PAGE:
By Ann Hornaday
Washington Post Staff Writer
Friday, October 29, 2010; C01
Blessed are the peacemakers.
Why can't they be sexy?
That may not be the primary question raised by "Budrus," Julia Bacha's riveting documentary about a group of activists in the Israeli-occupied Palestinian territories. But it bears asking as this modest, low-budget film seeks an audience in a cinematic landscape crowded with bigger, slicker offerings.
Based on its story alone, "Budrus" is a sure-fire crowd-pleaser. It features a terrific protagonist: Ayed Morrar, who in 2004 led his neighbors in the West Bank village of Budrus in a campaign of civil disobedience to stop the construction of Israel's security barrier. Ultimately Morrar galvanized some 100 activists -- including Israelis -- to conduct more than 50 demonstrations, staring down the Israeli military and proving to Palestinians and the world that nonviolence is the key to political and existential survival.
But the unassuming, middle-aged Morrar didn't wield a gun, nor did he adopt the swashbuckling swagger of typical movie heroes. So he doesn't get a major motion picture. When it comes to tough guys, pop culture reserves pride of place for terrorists, gangsters and garden variety bad guys. Political activists like Morrar, whose methods often involve far more daring, savvy and moral courage, are left with dutiful documentaries or sanctimonious melodramas.
Consider this season's hottest biopic. It's called "Carlos," and it features a breakout performance by Édgar Ramírez as Ilich Ramírez Sánchez, a.k.a. "Carlos the Jackal," who became famous in the 1970s for a string of bombings, shootings and raids that eventually landed him in prison.
"Carlos," which clocks in at 5 1/2 hours, was one of the event screenings at Cannes this year, and it earned universal critical praise when it was shown earlier this month on the Sundance Channel. (The mini-epic will be shown in its entirety at AFI's Silver Theatre in Silver Spring in November.)
Simply to represent something isn't tantamount to endorsing it, of course, and Ramírez's astonishing turn infuses Carlos with enough charisma, complexity and raw physical appeal to make an otherwise monotonously brutish thug watchable. But somewhere around hour four of the film, one might wonder why an intellectual lightweight and macho poseur deserves such lavish time, space and attention, while Morrar and his colleagues in "Budrus" get little more than an hour, with no splashy Cannes premiere or attendant media hype.
In the dramatized version of "Budrus," the compact, mustachioed Morrar could probably be played by "Carlos's" Ramírez. As he withstands tear gas, stun grenades, beatings and rubber bullets (eventually replaced by live ammunition), he displays just as much physical bravery as the trigger-happy terrorist.
He and his teenage daughter, Iltezam, court just as much danger when they stand before the bulldozers, or plead with the young men of Budrus not to throw rocks at the soldiers occupying their village. When Morrar convinces a local Hamas leader of the wisdom of nonviolence, or later when he bristles at an encounter with the staff of Palestinian Prime Minister Salam Fayyad, "Budrus" shows flashes of the political intrigue that make "Carlos" and its close cousin, last year's "The Baader Meinhof Complex," such mesmerizing cinematic experiences.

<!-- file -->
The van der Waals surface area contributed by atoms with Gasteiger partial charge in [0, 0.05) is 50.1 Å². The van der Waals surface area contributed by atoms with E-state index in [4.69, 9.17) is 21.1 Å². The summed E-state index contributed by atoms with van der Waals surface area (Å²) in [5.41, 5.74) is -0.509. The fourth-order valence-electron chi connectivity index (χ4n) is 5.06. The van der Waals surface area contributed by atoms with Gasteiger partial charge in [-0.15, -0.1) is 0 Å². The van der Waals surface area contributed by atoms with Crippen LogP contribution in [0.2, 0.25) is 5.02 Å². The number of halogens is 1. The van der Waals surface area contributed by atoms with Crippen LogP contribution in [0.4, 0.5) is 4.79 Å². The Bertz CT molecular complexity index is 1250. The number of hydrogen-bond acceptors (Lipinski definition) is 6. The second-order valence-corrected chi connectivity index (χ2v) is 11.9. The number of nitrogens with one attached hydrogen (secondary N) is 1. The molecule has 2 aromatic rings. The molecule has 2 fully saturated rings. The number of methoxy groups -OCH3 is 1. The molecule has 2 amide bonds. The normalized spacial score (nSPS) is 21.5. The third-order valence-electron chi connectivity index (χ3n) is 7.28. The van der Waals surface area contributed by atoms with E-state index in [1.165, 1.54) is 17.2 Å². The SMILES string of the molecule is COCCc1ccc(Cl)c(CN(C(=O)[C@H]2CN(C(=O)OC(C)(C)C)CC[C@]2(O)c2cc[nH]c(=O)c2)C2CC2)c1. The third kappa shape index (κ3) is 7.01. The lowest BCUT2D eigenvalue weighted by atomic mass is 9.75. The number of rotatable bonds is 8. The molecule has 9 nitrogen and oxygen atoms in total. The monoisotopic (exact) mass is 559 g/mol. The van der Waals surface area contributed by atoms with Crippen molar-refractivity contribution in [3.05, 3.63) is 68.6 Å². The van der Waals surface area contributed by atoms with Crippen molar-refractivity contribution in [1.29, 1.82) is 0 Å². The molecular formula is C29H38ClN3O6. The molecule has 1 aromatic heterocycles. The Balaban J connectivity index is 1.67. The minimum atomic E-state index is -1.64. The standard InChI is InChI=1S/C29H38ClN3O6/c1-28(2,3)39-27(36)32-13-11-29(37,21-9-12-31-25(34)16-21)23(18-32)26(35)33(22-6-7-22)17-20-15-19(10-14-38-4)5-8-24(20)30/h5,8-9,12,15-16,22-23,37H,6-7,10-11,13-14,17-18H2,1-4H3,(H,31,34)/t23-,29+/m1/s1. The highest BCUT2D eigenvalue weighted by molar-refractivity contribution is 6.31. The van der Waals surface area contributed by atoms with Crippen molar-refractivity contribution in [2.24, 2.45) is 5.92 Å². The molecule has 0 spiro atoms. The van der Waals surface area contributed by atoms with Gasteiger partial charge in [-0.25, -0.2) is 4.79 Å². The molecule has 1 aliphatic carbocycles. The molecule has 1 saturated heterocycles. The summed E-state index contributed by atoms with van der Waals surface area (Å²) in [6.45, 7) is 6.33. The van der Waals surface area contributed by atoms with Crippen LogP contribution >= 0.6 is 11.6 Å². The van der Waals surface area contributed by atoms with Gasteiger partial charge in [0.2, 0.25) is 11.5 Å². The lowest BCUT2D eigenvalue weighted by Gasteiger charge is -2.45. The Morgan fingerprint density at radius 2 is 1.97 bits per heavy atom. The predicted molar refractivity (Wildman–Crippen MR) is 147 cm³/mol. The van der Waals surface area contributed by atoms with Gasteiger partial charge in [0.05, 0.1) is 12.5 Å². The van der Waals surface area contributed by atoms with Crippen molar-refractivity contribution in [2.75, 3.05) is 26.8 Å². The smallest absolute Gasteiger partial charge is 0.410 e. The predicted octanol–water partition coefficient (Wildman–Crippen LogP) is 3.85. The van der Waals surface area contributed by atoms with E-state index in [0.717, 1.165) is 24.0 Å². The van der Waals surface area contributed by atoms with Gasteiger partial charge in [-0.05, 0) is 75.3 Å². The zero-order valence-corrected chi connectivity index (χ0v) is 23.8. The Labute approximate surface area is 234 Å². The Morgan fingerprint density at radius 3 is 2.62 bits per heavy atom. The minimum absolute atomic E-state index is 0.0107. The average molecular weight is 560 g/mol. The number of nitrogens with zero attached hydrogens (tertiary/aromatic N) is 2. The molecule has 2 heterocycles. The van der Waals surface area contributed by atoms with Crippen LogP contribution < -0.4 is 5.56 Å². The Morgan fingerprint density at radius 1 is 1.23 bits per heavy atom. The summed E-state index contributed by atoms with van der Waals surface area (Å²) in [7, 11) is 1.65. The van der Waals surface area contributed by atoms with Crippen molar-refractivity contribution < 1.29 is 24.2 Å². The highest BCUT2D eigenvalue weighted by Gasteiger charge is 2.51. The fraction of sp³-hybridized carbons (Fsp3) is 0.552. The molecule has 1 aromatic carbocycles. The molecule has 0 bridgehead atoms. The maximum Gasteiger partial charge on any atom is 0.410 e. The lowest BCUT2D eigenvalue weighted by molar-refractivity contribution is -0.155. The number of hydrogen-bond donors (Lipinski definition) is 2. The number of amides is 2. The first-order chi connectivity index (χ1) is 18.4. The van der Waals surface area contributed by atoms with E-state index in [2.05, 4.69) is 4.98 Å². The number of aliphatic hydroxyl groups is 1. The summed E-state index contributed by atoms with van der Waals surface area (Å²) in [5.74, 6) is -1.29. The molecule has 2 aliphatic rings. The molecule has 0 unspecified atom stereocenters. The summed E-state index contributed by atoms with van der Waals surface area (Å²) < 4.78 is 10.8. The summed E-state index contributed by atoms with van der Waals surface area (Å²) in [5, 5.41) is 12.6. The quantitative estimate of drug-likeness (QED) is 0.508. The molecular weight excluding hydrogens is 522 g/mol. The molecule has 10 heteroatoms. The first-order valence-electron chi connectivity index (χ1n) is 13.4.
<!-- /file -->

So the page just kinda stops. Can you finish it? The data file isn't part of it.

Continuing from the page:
Nonviolence, in other words, is not for sissies. But invariably, our eyes are drawn to wimps hiding behind explosive props, from the Baader-Meinhof gang and Carlos the Jackal to Tony Soprano and Nucky Thompson in HBO's new series "Boardwalk Empire." Guns are big and shiny, sure, but they're also crutches used by cowards (not to mention the transparent phallic symbols of the pathetically overcompensating). Why, then, do antiheroes get "Scarface," while real heroes get "Gandhi"?
Make no mistake: "Gandhi" was a fine film. And "Budrus" is a fine documentary, offering an intimate, cinéma vérité glimpse of a world viewers would otherwise never get to see, not to mention cheering news from a region better known for cyclical tragedy. But aren't we past due for a movie that infuses civil disobedience and principled political action with the excitement, appeal and stylish iconography we routinely impart to criminals?
It's not that activists aren't mythologized in Hollywood. The latest, best example is "Milk," which at least allowed its protagonist, gay rights pioneer Harvey Milk (Sean Penn), fleeting moments of physical desire. But we're past due for the kind of electrifying, vicariously seductive portrait of nonviolence that eschews martyrdom for swagger, uplift for renegade glamour. Less earnest nobility, more alluring sangfroid. Fewer secular saints, more rock stars.
In May, HBO announced that it was teaming up with Oprah Winfrey to present a seven-hour adaptation of Taylor Branch's magnificent three-book cycle about Martin Luther King and the American civil rights movement. Directors Steven Spielberg and Lee Daniels ("Precious") reportedly also have biopics in the works. King will no doubt emerge in those films as the thinker, speaker and martyr we've come to revere. He'll be depicted with appropriate gravitas as enlightened, inspiring, perhaps flawed, but surely important. He'll be depicted as noble. But just once, it would be nice to see him depicted as cool.
(81 minutes, in English, Arabic and Hebrew with subtitles, at West End Cinema) is not rated. It contains very brief profanity.